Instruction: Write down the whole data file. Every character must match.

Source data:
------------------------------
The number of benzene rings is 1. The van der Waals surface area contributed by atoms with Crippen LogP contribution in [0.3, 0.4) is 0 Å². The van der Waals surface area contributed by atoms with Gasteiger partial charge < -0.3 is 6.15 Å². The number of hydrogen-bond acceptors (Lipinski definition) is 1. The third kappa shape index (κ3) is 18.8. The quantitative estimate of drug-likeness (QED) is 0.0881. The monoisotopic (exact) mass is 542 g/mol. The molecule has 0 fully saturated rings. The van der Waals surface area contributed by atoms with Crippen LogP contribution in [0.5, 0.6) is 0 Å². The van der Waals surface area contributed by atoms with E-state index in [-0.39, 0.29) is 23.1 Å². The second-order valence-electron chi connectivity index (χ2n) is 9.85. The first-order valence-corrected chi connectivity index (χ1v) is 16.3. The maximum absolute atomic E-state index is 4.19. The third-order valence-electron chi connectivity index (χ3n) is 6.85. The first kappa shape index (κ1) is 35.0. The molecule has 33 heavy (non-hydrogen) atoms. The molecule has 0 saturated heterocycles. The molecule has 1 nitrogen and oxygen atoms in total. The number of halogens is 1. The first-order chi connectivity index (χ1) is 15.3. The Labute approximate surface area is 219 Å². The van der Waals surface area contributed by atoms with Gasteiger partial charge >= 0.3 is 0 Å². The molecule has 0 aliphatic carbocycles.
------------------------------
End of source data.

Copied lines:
The number of benzene rings is 1. The van der Waals surface area contributed by atoms with Crippen LogP contribution in [0.3, 0.4) is 0 Å². The van der Waals surface area contributed by atoms with Gasteiger partial charge < -0.3 is 6.15 Å². The number of hydrogen-bond acceptors (Lipinski definition) is 1. The third kappa shape index (κ3) is 18.8. The quantitative estimate of drug-likeness (QED) is 0.0881. The monoisotopic (exact) mass is 542 g/mol. The molecule has 0 fully saturated rings. The van der Waals surface area contributed by atoms with Crippen LogP contribution in [0.5, 0.6) is 0 Å². The van der Waals surface area contributed by atoms with E-state index in [-0.39, 0.29) is 23.1 Å². The second-order valence-electron chi connectivity index (χ2n) is 9.85. The first-order valence-corrected chi connectivity index (χ1v) is 16.3. The maximum absolute atomic E-state index is 4.19. The third-order valence-electron chi connectivity index (χ3n) is 6.85. The first kappa shape index (κ1) is 35.0. The molecule has 33 heavy (non-hydrogen) atoms. The molecule has 0 saturated heterocycles. The molecule has 1 nitrogen and oxygen atoms in total. The number of halogens is 1. The first-order chi connectivity index (χ1) is 15.3. The Labute approximate surface area is 219 Å². The van der Waals surface area contributed by atoms with Gasteiger partial charge >= 0.3 is 0 Å². The molecule has 0 aliphatic carbocycles.